These questions have been on my mind for quite a while:
Why did I spend twenty years working on short stories as opposed to novels? Is it nature or nurture? Am I really predisposed to write short stories, or do I write them because it is the only prose form for which I received explicit instruction?
How do you write a novel? And how do you teach a class on how to write a novel?
Is our current and much discussed market glut of short stories due to a genuine commitment to the form, or is it due to the fact that the many, many writers we train in creative writing programs simply don't know how to write anything else?
Is a workshop antithetical to generating a big thing? Is it possible to teach a class that is a "writeshop," not a workshop? What would that look like?
Gradually, I've incorporated all this thinking into my classes. And also--because for me teaching and writing are inextricably linked--I've incorporated all this thinking into my own writing practice; I'm in the beginning stages of a novel. Not a novel-in-stories this time. A novel. I created this blog in order to share this journey with others trying to make the same shift from "story" to "book."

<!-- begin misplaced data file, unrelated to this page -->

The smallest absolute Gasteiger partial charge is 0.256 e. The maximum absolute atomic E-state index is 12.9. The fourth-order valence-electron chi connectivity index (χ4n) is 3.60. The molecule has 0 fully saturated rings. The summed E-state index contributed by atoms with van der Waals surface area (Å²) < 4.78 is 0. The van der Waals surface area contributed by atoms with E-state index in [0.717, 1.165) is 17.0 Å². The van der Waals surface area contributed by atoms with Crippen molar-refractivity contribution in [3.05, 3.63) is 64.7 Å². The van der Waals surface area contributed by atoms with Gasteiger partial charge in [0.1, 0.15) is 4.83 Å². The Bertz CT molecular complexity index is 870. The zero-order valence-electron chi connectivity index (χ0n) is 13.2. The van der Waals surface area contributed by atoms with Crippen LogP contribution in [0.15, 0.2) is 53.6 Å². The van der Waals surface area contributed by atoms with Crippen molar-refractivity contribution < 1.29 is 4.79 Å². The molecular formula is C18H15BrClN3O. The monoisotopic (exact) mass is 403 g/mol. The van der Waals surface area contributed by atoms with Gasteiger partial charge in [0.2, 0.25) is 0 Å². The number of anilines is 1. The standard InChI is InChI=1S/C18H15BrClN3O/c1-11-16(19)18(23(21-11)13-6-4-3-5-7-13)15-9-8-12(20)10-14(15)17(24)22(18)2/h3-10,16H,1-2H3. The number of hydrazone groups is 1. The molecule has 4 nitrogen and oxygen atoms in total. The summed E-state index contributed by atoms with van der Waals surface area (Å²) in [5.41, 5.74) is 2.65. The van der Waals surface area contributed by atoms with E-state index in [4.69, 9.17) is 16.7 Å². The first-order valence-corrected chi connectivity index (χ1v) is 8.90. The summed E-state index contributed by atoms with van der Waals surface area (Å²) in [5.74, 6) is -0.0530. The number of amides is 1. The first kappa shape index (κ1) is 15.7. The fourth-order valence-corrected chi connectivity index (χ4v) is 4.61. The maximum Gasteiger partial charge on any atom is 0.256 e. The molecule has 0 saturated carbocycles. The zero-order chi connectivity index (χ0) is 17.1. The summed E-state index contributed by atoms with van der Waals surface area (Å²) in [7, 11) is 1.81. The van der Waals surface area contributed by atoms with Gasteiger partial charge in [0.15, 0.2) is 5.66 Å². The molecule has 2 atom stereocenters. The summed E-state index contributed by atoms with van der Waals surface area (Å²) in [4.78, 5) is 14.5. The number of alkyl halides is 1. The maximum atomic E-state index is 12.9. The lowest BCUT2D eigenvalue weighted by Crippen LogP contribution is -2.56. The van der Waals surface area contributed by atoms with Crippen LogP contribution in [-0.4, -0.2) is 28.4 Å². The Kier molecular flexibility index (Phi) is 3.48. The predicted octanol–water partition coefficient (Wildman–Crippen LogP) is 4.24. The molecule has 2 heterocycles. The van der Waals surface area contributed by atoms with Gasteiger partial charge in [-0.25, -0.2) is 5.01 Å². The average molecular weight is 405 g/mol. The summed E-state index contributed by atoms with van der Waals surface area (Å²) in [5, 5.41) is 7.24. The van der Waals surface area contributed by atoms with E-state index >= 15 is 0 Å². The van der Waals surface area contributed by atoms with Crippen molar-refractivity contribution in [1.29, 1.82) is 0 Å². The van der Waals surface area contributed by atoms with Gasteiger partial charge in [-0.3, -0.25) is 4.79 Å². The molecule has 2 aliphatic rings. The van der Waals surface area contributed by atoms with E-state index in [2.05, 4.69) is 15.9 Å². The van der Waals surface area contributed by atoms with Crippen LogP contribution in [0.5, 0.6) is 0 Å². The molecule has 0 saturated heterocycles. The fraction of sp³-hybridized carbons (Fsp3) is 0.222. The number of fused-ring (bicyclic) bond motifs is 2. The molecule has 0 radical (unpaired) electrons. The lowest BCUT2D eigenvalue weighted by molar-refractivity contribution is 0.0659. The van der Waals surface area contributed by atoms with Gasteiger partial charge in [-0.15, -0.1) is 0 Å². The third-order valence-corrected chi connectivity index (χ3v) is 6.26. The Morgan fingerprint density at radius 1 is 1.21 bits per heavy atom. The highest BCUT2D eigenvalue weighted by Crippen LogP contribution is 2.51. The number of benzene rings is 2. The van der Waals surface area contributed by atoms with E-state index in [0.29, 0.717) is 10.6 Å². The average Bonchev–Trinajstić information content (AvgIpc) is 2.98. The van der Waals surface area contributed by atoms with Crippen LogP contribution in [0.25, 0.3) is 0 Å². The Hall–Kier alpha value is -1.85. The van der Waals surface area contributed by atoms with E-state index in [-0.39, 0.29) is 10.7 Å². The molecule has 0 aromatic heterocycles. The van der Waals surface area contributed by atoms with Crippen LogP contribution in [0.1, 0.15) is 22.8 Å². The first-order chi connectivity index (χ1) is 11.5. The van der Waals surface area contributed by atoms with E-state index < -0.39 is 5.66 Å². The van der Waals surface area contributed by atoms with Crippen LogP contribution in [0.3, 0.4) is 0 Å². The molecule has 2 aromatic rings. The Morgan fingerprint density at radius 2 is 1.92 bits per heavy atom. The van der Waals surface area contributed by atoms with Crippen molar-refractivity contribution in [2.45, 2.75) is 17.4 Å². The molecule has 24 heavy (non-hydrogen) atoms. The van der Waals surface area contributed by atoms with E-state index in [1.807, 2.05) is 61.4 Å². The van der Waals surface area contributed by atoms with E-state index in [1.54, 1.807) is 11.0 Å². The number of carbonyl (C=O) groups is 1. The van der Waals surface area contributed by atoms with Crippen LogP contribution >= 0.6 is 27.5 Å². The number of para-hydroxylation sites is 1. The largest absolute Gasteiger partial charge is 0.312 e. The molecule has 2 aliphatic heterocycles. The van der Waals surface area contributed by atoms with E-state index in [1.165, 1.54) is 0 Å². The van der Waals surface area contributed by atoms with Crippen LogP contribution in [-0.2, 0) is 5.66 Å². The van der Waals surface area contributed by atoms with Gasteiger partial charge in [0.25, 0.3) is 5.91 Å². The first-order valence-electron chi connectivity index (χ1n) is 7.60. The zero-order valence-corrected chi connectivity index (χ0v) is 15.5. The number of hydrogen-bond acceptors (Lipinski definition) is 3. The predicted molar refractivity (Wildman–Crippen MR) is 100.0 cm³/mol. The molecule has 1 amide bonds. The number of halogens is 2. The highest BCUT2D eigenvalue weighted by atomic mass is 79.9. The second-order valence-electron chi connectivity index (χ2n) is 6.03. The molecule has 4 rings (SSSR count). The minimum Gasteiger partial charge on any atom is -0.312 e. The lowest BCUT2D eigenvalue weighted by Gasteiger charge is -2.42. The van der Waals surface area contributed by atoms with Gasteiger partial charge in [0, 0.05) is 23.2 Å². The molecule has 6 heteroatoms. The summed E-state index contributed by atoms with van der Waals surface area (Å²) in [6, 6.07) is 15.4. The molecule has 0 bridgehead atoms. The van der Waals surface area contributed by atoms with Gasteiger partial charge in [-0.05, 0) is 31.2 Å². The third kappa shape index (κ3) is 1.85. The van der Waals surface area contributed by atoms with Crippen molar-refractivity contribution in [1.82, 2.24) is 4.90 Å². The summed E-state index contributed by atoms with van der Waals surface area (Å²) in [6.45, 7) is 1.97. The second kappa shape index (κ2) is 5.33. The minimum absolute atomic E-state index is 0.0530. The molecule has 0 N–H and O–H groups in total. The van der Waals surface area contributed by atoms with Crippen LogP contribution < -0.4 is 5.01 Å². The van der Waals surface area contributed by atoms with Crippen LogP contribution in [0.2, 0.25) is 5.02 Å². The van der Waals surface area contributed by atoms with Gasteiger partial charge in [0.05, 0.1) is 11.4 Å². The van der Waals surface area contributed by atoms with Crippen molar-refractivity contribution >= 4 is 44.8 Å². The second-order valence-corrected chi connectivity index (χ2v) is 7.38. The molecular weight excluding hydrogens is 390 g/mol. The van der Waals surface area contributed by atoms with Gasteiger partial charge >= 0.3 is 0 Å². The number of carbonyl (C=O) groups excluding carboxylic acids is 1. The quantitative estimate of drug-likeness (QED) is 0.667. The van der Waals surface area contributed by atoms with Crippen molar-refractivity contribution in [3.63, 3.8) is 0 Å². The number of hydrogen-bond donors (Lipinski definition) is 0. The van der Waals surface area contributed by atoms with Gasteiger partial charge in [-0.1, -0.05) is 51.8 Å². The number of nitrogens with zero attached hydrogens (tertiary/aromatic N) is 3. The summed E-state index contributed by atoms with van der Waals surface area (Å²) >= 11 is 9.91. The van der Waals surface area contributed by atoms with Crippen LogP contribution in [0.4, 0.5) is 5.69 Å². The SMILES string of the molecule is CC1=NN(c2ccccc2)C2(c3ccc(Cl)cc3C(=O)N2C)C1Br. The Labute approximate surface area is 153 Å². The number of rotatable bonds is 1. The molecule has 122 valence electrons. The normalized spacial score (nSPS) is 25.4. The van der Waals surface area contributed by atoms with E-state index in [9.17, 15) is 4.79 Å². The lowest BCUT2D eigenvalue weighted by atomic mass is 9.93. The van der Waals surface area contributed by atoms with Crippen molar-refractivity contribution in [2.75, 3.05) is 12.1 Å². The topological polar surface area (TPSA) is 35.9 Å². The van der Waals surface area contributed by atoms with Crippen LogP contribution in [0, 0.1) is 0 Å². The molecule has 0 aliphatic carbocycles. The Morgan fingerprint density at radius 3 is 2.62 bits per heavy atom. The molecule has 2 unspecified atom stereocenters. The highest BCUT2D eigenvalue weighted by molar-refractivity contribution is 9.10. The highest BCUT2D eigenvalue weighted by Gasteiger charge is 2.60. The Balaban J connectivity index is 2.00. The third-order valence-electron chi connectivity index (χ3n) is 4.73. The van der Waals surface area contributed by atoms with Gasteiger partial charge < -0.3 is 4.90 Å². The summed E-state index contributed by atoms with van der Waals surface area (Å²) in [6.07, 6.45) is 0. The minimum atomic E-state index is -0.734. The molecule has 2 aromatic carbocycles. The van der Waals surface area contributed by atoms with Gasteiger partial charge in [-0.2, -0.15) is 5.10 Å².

There are an infinite number of venues to talk about creative writing, but not as many to talk about teaching creative writing--which is unfortunate, because I absolutely love to talk about teaching creative writing. That's one of the reasons I love being friends with writer/teachers on Facebook; we share what we're doing, how we're doing it, what's not working, what is working.
I've never blogged before, but I've wanted to for a long time. The best way to begin, they say, is to begin with what you're passionate about, and right now, this is what I'm passionate about: the big thing--generating one, revising one, publishing one, teaching others who are interested how to do it, too.
This blog isn't slick, and I know I have a lot to learn. I came very close to not starting the blog for those reasons. I'm a Virgo, a perfectionist. My impulse is to spend hours fiddling with the format, figuring out everything about how this works--but I can't. I have a big thing to write. And students who have a big thing to write. Onward.